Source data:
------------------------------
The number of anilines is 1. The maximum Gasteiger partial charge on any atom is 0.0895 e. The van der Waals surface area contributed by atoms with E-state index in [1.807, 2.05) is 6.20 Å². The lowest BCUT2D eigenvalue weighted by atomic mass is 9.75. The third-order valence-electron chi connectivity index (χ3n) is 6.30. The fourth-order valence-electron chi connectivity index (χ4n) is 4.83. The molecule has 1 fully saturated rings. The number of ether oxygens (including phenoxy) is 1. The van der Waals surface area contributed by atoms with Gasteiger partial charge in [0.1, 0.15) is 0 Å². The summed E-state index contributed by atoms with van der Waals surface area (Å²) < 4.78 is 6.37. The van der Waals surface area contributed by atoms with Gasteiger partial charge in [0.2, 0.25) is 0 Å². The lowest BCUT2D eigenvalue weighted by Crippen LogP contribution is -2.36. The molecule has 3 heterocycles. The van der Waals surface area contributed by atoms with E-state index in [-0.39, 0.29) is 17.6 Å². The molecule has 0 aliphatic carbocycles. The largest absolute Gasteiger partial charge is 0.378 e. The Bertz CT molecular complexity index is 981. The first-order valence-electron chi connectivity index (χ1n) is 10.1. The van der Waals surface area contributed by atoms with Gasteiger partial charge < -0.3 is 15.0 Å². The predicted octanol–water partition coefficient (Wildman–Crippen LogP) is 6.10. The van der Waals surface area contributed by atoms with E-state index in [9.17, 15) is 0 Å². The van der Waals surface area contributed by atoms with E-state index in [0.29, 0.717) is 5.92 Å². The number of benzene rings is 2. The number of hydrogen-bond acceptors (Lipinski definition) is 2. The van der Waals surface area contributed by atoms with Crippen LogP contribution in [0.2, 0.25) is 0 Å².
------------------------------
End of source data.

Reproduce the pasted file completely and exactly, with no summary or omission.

The number of anilines is 1. The maximum Gasteiger partial charge on any atom is 0.0895 e. The van der Waals surface area contributed by atoms with E-state index in [1.807, 2.05) is 6.20 Å². The lowest BCUT2D eigenvalue weighted by atomic mass is 9.75. The third-order valence-electron chi connectivity index (χ3n) is 6.30. The fourth-order valence-electron chi connectivity index (χ4n) is 4.83. The molecule has 1 fully saturated rings. The number of ether oxygens (including phenoxy) is 1. The van der Waals surface area contributed by atoms with Gasteiger partial charge in [0.1, 0.15) is 0 Å². The summed E-state index contributed by atoms with van der Waals surface area (Å²) < 4.78 is 6.37. The van der Waals surface area contributed by atoms with Gasteiger partial charge in [0.2, 0.25) is 0 Å². The lowest BCUT2D eigenvalue weighted by Crippen LogP contribution is -2.36. The molecule has 3 heterocycles. The van der Waals surface area contributed by atoms with E-state index in [-0.39, 0.29) is 17.6 Å². The molecule has 0 aliphatic carbocycles. The largest absolute Gasteiger partial charge is 0.378 e. The Bertz CT molecular complexity index is 981. The first-order valence-electron chi connectivity index (χ1n) is 10.1. The van der Waals surface area contributed by atoms with Gasteiger partial charge < -0.3 is 15.0 Å². The predicted octanol–water partition coefficient (Wildman–Crippen LogP) is 6.10. The van der Waals surface area contributed by atoms with E-state index in [9.17, 15) is 0 Å². The van der Waals surface area contributed by atoms with E-state index in [0.29, 0.717) is 5.92 Å². The number of benzene rings is 2. The number of hydrogen-bond acceptors (Lipinski definition) is 2. The van der Waals surface area contributed by atoms with Crippen LogP contribution in [0.2, 0.25) is 0 Å².